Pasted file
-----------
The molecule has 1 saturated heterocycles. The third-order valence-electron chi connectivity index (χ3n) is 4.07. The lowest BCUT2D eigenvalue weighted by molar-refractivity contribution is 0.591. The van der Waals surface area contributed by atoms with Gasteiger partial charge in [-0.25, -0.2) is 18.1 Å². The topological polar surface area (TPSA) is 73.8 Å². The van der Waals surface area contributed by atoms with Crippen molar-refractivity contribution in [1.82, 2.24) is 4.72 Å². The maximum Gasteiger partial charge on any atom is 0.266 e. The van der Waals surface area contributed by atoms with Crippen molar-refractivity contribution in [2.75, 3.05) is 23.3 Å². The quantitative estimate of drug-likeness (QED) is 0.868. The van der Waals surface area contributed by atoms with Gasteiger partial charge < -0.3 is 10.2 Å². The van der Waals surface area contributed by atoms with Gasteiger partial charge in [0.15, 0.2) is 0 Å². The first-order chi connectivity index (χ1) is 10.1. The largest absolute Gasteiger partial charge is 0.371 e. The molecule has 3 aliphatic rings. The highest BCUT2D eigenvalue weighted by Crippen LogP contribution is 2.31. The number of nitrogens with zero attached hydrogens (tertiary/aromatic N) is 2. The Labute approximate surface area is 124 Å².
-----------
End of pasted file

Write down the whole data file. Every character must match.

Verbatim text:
The molecule has 1 saturated heterocycles. The third-order valence-electron chi connectivity index (χ3n) is 4.07. The lowest BCUT2D eigenvalue weighted by molar-refractivity contribution is 0.591. The van der Waals surface area contributed by atoms with Gasteiger partial charge in [-0.25, -0.2) is 18.1 Å². The topological polar surface area (TPSA) is 73.8 Å². The van der Waals surface area contributed by atoms with Crippen molar-refractivity contribution in [1.82, 2.24) is 4.72 Å². The maximum Gasteiger partial charge on any atom is 0.266 e. The van der Waals surface area contributed by atoms with Crippen molar-refractivity contribution in [2.75, 3.05) is 23.3 Å². The quantitative estimate of drug-likeness (QED) is 0.868. The van der Waals surface area contributed by atoms with Gasteiger partial charge < -0.3 is 10.2 Å². The van der Waals surface area contributed by atoms with Gasteiger partial charge in [0.15, 0.2) is 0 Å². The first-order chi connectivity index (χ1) is 10.1. The largest absolute Gasteiger partial charge is 0.371 e. The molecule has 3 aliphatic rings. The highest BCUT2D eigenvalue weighted by Crippen LogP contribution is 2.31. The number of nitrogens with zero attached hydrogens (tertiary/aromatic N) is 2. The Labute approximate surface area is 124 Å².